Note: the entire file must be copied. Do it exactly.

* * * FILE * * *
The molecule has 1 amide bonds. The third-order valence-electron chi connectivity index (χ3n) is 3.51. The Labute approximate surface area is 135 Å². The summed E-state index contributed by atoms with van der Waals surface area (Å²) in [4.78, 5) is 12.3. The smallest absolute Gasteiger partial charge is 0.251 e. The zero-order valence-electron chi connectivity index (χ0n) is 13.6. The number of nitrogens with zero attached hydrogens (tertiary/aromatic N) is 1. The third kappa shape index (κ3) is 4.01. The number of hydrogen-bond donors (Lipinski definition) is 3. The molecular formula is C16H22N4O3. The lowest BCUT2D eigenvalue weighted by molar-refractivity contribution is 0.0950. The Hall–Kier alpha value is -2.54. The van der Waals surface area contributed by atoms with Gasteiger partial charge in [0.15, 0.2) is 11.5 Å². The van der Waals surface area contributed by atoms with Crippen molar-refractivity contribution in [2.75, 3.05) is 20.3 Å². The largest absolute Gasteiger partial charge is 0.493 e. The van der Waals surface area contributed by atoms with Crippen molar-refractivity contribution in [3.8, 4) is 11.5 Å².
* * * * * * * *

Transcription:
The molecule has 1 amide bonds. The third-order valence-electron chi connectivity index (χ3n) is 3.51. The Labute approximate surface area is 135 Å². The summed E-state index contributed by atoms with van der Waals surface area (Å²) in [4.78, 5) is 12.3. The smallest absolute Gasteiger partial charge is 0.251 e. The zero-order valence-electron chi connectivity index (χ0n) is 13.6. The number of nitrogens with zero attached hydrogens (tertiary/aromatic N) is 1. The third kappa shape index (κ3) is 4.01. The number of hydrogen-bond donors (Lipinski definition) is 3. The molecular formula is C16H22N4O3. The lowest BCUT2D eigenvalue weighted by molar-refractivity contribution is 0.0950. The Hall–Kier alpha value is -2.54. The van der Waals surface area contributed by atoms with Gasteiger partial charge in [0.15, 0.2) is 11.5 Å². The van der Waals surface area contributed by atoms with Crippen molar-refractivity contribution in [2.75, 3.05) is 20.3 Å². The largest absolute Gasteiger partial charge is 0.493 e. The van der Waals surface area contributed by atoms with Crippen molar-refractivity contribution in [3.8, 4) is 11.5 Å².